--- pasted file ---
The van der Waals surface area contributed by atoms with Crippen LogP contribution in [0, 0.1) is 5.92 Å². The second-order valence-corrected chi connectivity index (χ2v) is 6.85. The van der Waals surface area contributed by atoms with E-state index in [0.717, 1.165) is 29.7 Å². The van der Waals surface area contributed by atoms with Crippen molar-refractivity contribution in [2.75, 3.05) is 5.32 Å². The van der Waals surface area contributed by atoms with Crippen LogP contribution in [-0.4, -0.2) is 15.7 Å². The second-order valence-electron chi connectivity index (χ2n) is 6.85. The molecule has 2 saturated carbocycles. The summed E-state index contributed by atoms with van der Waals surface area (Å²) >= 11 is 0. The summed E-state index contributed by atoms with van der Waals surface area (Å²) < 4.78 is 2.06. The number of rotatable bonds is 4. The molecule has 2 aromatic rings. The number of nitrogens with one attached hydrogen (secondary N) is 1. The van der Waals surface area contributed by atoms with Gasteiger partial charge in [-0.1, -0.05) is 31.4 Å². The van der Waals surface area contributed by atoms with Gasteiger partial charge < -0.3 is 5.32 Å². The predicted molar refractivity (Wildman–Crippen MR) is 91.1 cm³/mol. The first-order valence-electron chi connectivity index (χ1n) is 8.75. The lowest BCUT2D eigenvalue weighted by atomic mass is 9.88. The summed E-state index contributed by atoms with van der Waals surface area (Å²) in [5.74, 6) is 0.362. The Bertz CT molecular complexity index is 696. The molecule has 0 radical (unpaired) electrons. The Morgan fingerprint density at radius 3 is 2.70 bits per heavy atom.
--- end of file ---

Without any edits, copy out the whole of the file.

The van der Waals surface area contributed by atoms with Crippen LogP contribution in [0, 0.1) is 5.92 Å². The second-order valence-corrected chi connectivity index (χ2v) is 6.85. The van der Waals surface area contributed by atoms with E-state index in [0.717, 1.165) is 29.7 Å². The van der Waals surface area contributed by atoms with Crippen molar-refractivity contribution in [2.75, 3.05) is 5.32 Å². The van der Waals surface area contributed by atoms with Crippen LogP contribution in [-0.4, -0.2) is 15.7 Å². The second-order valence-electron chi connectivity index (χ2n) is 6.85. The molecule has 2 saturated carbocycles. The summed E-state index contributed by atoms with van der Waals surface area (Å²) >= 11 is 0. The summed E-state index contributed by atoms with van der Waals surface area (Å²) < 4.78 is 2.06. The number of rotatable bonds is 4. The molecule has 2 aromatic rings. The number of nitrogens with one attached hydrogen (secondary N) is 1. The van der Waals surface area contributed by atoms with Gasteiger partial charge in [-0.1, -0.05) is 31.4 Å². The van der Waals surface area contributed by atoms with Gasteiger partial charge < -0.3 is 5.32 Å². The predicted molar refractivity (Wildman–Crippen MR) is 91.1 cm³/mol. The first-order valence-electron chi connectivity index (χ1n) is 8.75. The lowest BCUT2D eigenvalue weighted by atomic mass is 9.88. The summed E-state index contributed by atoms with van der Waals surface area (Å²) in [5.74, 6) is 0.362. The Bertz CT molecular complexity index is 696. The molecule has 0 radical (unpaired) electrons. The Morgan fingerprint density at radius 3 is 2.70 bits per heavy atom.